Leonard Part 6

It was directed by one of Mr. Bean’s later staff, and written by the author of Micki + Maude. The main variant of the gag in Sternberg’s Jet Pilot, a Cold War version of Ninotchka, is what its premise constitutes (Sternberg has a Soviet lady fighter pilot defect to the West, where she is taken to Palm Springs for a steak dinner, before luring a male American counterpart to Russia).

The salad wars are anticipated in Medusa’s revolution of the animal kingdom against the eating of meat. Leonard, whose previous exploits have not yet been Watsonized on film (owing, it is said, to their classified nature), is summoned into action.

He and his lady fair are fastened to the walls of a dungeon, permeated by a horde of lobsters. He seizes one, uses it to free his other hand, and when it won’t cooperate on the lady, menaces it with butter.

Medusa’s headquarters are in the International Tuna building. As the secret lab is destroyed and the animals are freed, Leonard rides an ostrich through the letter O on the roof, flapping and floating to the ground.

Over a candlelight dinner, the lady fair drapes him with each course, from soup to nuts, and they kiss.

The incredulity of the critics stems entirely from a lack of professional curiosity, it did not occur to them to see what is meant. The producer and author of the story went so far as to demand his Razzies be made of gold, but Gloria Foster’s hypnotic performance won’t lie down for anybody, not even on a bet. Medusa’s weightlifting heavies hand her a carefully peeled banana as the moment of her triumph approaches, her unconscious hand squeezes it to a pulp rapturously, with her mind elsewhere.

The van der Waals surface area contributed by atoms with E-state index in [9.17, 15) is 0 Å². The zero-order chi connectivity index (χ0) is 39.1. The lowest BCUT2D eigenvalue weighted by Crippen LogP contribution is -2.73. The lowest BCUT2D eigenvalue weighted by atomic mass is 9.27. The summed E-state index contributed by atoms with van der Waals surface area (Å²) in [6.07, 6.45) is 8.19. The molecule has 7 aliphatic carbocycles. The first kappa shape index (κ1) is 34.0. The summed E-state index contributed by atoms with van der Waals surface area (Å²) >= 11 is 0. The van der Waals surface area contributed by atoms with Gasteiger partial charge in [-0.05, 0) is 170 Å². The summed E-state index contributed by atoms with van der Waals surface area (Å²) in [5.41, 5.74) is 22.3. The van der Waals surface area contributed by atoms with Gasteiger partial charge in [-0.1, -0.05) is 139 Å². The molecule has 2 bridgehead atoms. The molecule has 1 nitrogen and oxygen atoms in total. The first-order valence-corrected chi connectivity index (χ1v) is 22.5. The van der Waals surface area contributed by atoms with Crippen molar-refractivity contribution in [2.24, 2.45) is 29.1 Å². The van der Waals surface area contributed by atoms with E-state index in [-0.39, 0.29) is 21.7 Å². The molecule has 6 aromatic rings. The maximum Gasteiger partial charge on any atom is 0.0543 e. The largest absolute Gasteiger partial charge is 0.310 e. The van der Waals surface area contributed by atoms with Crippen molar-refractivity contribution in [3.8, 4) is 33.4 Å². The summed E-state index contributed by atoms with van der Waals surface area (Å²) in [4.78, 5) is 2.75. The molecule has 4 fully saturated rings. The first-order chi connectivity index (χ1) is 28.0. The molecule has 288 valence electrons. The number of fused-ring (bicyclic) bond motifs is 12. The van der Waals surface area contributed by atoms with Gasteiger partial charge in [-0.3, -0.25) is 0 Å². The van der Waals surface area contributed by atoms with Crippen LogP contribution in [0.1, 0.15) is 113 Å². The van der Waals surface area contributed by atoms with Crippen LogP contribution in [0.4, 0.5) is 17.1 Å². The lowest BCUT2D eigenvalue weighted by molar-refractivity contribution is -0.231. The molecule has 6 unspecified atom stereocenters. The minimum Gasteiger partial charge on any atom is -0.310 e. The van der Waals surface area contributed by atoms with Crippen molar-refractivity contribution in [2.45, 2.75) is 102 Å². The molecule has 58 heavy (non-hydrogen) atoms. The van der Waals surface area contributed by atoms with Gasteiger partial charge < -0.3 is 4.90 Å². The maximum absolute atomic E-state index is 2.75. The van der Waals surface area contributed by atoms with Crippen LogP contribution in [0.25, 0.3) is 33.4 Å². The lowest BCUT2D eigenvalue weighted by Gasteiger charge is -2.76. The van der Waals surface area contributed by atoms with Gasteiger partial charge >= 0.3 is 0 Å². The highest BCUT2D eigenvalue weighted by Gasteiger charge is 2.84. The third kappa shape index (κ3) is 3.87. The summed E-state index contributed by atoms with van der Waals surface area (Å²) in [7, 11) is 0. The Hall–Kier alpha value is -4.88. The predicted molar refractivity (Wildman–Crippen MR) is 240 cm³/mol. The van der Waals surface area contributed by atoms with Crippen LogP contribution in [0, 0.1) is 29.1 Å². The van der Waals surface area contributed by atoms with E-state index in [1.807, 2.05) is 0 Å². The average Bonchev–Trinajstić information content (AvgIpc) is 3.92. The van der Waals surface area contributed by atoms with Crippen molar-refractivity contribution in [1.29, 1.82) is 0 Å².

Leonard’s butler is English, like Alfred (Tom Courtenay has the part), and like Batman there is a car and costume for the hero.


City Slickers II
The Legend of Curly’s Gold

City Slickers II is much an improvement on the original, because of a rapturous and extensive involvement with its model, The Treasure of the Sierra Madre. It was the lack of a coherent analysis of The Cowboys that dropped City Slickers short. You have to put it in the pan, hooking it isn’t enough.

Now you have a film that settles in the West like a saddle (the irony isn’t lost on one). Jack Palance is less a monstrous curiosity than an accoutrement of the general film structure, and you have Jon Lovitz leavening the whole lump, or the opposite of this.

What happens is a certain freedom as a result of accepting a certain responsibility. Stupid jokes and great jokes are jokes all the same in a vast landscape measured by correct directorial placement. And the real surprise is a sudden shift to The Maltese Falcon.

Another sequel might have gotten it right.